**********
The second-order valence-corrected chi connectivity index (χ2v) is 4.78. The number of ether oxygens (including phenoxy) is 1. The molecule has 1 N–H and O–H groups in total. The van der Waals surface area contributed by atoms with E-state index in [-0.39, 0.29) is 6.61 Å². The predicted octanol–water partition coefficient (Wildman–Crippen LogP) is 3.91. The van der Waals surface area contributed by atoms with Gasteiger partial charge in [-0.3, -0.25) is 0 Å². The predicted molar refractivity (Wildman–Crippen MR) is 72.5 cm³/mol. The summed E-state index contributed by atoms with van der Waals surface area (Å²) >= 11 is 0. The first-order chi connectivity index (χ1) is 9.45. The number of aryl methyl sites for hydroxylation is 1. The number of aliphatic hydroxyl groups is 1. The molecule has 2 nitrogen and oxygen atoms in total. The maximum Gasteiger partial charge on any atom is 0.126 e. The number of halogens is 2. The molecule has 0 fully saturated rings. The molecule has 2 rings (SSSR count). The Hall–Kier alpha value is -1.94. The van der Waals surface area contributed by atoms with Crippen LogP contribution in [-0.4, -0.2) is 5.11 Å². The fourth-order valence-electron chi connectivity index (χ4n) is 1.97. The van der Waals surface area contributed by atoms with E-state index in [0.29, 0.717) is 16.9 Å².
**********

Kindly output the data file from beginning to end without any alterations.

The second-order valence-corrected chi connectivity index (χ2v) is 4.78. The number of ether oxygens (including phenoxy) is 1. The molecule has 1 N–H and O–H groups in total. The van der Waals surface area contributed by atoms with E-state index in [-0.39, 0.29) is 6.61 Å². The predicted octanol–water partition coefficient (Wildman–Crippen LogP) is 3.91. The van der Waals surface area contributed by atoms with Gasteiger partial charge in [-0.3, -0.25) is 0 Å². The predicted molar refractivity (Wildman–Crippen MR) is 72.5 cm³/mol. The summed E-state index contributed by atoms with van der Waals surface area (Å²) >= 11 is 0. The first-order chi connectivity index (χ1) is 9.45. The number of aryl methyl sites for hydroxylation is 1. The number of aliphatic hydroxyl groups is 1. The molecule has 2 nitrogen and oxygen atoms in total. The maximum Gasteiger partial charge on any atom is 0.126 e. The number of halogens is 2. The molecule has 0 fully saturated rings. The molecule has 2 rings (SSSR count). The Hall–Kier alpha value is -1.94. The van der Waals surface area contributed by atoms with Crippen LogP contribution in [-0.4, -0.2) is 5.11 Å². The fourth-order valence-electron chi connectivity index (χ4n) is 1.97. The van der Waals surface area contributed by atoms with E-state index in [0.29, 0.717) is 16.9 Å².